"Like the president he now serves, Anton doesn't understand how the global trading order actually works. Trade agreements are long and complicated today because they are no longer primarily concerned with reducing tariffs (which are already quite low). Instead, contemporary trade agreements are mostly about harmonizing labor, regulatory, environmental, and copyright standards across many different societies, precisely for the purpose of creating fairer competition between states. Agreements of this kind are very much in America's interest, because otherwise U.S. workers would have to compete with foreign industries where labor and environmental standards are much lower than they are in the United States."
Paul Fraioli is a Ph.D. candidate in politics and international studies at the University of Cambridge, where he is a Wilson Scholar at Magdalene College. His research focuses on U.S. foreign policy and aspects of U.S. strategy-making toward China since the normalization of relations in 1979. More broadly, he is interested in the subfields of international relations, strategic studies, and in the use of history to inform policy analysis.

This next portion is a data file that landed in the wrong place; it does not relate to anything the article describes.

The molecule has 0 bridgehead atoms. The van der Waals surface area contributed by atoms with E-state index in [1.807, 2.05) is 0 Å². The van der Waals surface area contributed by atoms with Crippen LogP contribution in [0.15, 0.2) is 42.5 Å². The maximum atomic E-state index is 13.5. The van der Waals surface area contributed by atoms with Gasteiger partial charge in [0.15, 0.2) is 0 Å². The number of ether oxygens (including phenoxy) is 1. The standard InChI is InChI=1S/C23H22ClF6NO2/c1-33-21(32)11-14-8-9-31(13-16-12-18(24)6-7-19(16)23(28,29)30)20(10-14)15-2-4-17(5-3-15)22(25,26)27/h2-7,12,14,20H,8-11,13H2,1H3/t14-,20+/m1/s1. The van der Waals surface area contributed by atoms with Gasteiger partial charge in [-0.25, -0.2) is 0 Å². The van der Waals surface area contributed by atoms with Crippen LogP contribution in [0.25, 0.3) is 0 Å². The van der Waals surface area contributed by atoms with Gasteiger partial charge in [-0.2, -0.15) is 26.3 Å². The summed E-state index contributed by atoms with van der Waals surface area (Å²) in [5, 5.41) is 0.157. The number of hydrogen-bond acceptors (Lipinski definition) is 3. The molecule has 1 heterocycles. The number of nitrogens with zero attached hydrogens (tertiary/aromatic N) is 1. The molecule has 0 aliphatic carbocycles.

Fraioli previously worked as editor-in-chief of the Journal of International Affairs, as a Rosenthal Fellow in International Relations in the U.S. Congress, as a researcher for Leslie H. Gelb at the Council on Foreign Relations, and a research associate in foreign policy at the Harvard Kennedy School's Belfer Center.
He graduated from Amherst College, where he studied English and classics, and received a master's degree in international security policy from the Columbia University School of International and Public Affairs.Last Updated: Jan 6, 2017, 12:57pm